Rating:
1 vote

Swan River Bridge

Photos 

Photo taken by Ron Kroetz

License: Creative Commons Attribution (CC BY)

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View this photo on Flickr

BH Photo #335457

Map 

Street View 

Facts 

Overview
Pratt through truss bridge over Swan River on CR 672 in Bigfork
Location
Bigfork, Flathead County, Montana
Status
Open to traffic
Future prospects
Slated for demolition and replacement with modern welded truss, ca. 2020.
History
Built 1911
Design
Pratt through truss
Dimensions
Length of largest span: 119.1 ft.
Total length: 120.1 ft.
Deck width: 15.4 ft.
Vertical clearance above deck: 16.2 ft.
Recognition
Posted to the National Register of Historic Places on August 3, 2015
Approximate latitude, longitude
+48.05927, -114.07269   (decimal degrees)
48°03'33" N, 114°04'22" W   (degrees°minutes'seconds")
Approximate UTM coordinates
11/718104/5327033 (zone/easting/northing)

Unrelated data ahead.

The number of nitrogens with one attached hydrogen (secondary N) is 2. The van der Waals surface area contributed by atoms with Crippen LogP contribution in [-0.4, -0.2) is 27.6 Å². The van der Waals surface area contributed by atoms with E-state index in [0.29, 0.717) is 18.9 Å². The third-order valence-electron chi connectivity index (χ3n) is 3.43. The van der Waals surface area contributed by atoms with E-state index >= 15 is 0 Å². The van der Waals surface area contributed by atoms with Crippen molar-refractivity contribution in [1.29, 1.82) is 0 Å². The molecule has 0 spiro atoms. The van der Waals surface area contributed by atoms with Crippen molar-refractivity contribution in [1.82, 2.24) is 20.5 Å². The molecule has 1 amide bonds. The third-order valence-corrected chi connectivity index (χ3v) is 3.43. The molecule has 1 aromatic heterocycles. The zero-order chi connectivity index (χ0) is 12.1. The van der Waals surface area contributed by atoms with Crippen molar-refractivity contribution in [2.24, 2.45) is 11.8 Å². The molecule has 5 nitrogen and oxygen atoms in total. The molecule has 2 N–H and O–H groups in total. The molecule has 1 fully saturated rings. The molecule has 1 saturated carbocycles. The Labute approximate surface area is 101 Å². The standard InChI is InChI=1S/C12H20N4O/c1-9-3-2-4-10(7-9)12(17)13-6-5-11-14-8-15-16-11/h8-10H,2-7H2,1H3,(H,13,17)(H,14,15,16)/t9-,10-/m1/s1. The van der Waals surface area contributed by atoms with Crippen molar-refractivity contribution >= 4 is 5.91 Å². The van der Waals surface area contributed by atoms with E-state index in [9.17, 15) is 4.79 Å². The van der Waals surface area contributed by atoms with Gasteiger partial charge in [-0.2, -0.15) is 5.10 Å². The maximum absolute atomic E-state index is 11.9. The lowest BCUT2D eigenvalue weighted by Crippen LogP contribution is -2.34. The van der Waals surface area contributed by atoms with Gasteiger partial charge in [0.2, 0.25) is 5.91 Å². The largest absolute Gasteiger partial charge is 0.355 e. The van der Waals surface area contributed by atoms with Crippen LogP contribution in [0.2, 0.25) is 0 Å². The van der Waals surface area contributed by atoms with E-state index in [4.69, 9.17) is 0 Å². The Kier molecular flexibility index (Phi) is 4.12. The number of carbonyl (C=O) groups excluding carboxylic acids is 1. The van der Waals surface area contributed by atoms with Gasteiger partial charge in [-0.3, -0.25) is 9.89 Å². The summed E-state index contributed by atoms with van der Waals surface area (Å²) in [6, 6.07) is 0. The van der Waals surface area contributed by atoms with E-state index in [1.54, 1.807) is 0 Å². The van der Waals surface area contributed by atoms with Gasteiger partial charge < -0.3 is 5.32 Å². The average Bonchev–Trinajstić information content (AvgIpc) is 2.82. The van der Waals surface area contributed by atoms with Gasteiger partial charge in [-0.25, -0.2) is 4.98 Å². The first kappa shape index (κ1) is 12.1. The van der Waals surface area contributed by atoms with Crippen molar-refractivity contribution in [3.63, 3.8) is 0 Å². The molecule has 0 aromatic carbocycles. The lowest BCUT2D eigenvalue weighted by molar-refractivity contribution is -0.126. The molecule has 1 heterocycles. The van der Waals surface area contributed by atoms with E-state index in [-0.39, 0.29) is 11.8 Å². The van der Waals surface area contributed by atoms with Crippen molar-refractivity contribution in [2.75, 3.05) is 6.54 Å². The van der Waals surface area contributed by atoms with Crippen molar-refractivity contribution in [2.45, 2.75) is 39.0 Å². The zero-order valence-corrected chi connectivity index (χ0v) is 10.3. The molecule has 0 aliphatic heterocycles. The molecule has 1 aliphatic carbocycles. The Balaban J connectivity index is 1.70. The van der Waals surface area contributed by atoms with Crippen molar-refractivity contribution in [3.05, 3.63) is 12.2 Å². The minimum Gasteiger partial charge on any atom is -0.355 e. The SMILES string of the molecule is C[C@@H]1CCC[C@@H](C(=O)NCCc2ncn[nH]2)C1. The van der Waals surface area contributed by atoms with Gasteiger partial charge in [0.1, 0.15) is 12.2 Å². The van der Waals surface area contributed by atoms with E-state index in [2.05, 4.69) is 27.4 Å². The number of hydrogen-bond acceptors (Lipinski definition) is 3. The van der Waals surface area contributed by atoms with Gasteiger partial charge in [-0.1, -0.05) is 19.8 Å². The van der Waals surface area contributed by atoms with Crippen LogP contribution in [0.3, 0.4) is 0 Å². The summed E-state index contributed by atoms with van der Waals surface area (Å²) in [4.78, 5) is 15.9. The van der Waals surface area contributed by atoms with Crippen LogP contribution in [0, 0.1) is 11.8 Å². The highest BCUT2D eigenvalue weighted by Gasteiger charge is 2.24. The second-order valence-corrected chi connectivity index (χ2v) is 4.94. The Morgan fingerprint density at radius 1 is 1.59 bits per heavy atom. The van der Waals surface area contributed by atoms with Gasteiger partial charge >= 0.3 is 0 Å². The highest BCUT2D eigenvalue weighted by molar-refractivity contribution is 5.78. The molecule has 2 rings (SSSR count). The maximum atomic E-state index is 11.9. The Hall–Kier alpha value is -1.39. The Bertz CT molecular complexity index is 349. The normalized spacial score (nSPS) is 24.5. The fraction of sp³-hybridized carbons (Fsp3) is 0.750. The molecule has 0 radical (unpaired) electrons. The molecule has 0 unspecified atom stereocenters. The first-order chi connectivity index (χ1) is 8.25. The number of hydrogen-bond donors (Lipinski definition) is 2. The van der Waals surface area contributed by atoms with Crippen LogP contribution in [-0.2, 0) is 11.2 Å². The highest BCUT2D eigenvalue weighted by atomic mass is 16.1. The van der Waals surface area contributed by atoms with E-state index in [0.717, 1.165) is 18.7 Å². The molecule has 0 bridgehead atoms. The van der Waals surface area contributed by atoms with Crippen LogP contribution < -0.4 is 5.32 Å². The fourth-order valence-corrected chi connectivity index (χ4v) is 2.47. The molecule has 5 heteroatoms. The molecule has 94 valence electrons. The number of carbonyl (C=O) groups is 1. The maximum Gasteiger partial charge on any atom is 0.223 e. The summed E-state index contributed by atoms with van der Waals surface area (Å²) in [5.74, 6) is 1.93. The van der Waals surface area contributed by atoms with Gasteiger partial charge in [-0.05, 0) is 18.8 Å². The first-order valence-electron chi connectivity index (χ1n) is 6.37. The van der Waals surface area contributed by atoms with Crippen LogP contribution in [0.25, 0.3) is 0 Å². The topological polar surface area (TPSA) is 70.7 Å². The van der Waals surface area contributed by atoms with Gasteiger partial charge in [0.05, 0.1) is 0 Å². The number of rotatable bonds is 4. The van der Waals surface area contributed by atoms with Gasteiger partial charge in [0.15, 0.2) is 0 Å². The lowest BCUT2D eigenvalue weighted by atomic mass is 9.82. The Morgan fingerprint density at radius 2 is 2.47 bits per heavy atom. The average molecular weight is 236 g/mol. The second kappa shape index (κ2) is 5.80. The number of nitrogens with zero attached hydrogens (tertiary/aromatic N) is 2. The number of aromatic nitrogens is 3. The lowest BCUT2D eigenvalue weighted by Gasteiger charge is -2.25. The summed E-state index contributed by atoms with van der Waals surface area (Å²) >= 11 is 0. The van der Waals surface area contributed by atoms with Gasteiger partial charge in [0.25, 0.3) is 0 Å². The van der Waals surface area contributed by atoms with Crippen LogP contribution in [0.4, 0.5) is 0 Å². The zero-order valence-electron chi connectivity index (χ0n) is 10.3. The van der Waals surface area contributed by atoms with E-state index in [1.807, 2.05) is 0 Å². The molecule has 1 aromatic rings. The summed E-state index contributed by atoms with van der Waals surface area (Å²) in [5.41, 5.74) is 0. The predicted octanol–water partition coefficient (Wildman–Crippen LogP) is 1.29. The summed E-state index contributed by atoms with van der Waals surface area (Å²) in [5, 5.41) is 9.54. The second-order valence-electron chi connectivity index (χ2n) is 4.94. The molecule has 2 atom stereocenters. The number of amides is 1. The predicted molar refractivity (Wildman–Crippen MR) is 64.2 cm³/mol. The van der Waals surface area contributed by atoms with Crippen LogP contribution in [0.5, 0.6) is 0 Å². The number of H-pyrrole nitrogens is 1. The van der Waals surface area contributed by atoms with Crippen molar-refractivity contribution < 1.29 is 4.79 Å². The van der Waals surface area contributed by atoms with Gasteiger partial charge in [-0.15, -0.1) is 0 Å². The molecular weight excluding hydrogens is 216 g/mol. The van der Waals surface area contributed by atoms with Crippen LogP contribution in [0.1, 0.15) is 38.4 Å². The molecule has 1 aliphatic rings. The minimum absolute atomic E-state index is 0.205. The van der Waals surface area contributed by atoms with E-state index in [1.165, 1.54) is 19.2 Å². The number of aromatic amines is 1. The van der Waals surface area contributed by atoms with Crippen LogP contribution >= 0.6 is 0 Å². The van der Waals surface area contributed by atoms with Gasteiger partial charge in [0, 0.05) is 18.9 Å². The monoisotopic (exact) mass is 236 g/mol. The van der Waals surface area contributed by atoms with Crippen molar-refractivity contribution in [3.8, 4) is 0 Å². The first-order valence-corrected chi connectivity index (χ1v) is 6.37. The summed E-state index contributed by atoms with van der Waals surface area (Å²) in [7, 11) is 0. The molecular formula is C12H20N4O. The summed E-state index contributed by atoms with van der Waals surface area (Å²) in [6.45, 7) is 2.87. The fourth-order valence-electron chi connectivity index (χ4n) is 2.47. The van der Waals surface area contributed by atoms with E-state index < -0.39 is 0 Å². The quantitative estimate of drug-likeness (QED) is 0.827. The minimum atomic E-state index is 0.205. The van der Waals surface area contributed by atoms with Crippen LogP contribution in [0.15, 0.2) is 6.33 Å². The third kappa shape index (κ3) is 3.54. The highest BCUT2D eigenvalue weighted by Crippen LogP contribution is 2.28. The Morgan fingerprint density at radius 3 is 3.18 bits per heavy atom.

Quadrangle map:
Bigfork
Inventory numbers
NRHP 15000484 (National Register of Historic Places reference number)
BH 23027 (Bridgehunter.com ID)
Inspection (as of 11/2015)
Deck condition rating: Satisfactory (6 out of 9)
Superstructure condition rating: Poor (4 out of 9)
Substructure condition rating: Fair (5 out of 9)
Appraisal: Structurally deficient
Sufficiency rating: 25.0 (out of 100)
Average daily traffic (as of 2003)
2,000

Update Log 

  • August 11, 2017: Updated by Christopher Finigan: Added category "Pin-connected"
  • April 21, 2017: New Street View added by Dave King
  • April 19, 2017: Updated by Nathan Holth: This bridge is now doomed.
  • August 16, 2015: Photo imported by Dave King
  • August 14, 2015: Updated by Dave King: Bridge has been posted to the NRHP

Sources 

Comments 

Swan River Bridge
Posted April 19, 2017, by Nathan Holth (webmaster [at] historicbridges [dot] org)

It is both sad and disgusting to see that the public has been mislead into believing a modern welded pre-fab truss bridge will be "maintaining the bridge’s architectural look." Not true. A modern welded truss has as much in common with a pin-connected truss as a goose does with a sparrow. They are both birds. Otherwise, they are totally different.

http://flatheadbeacon.com/2017/04/18/flathead-county-approve...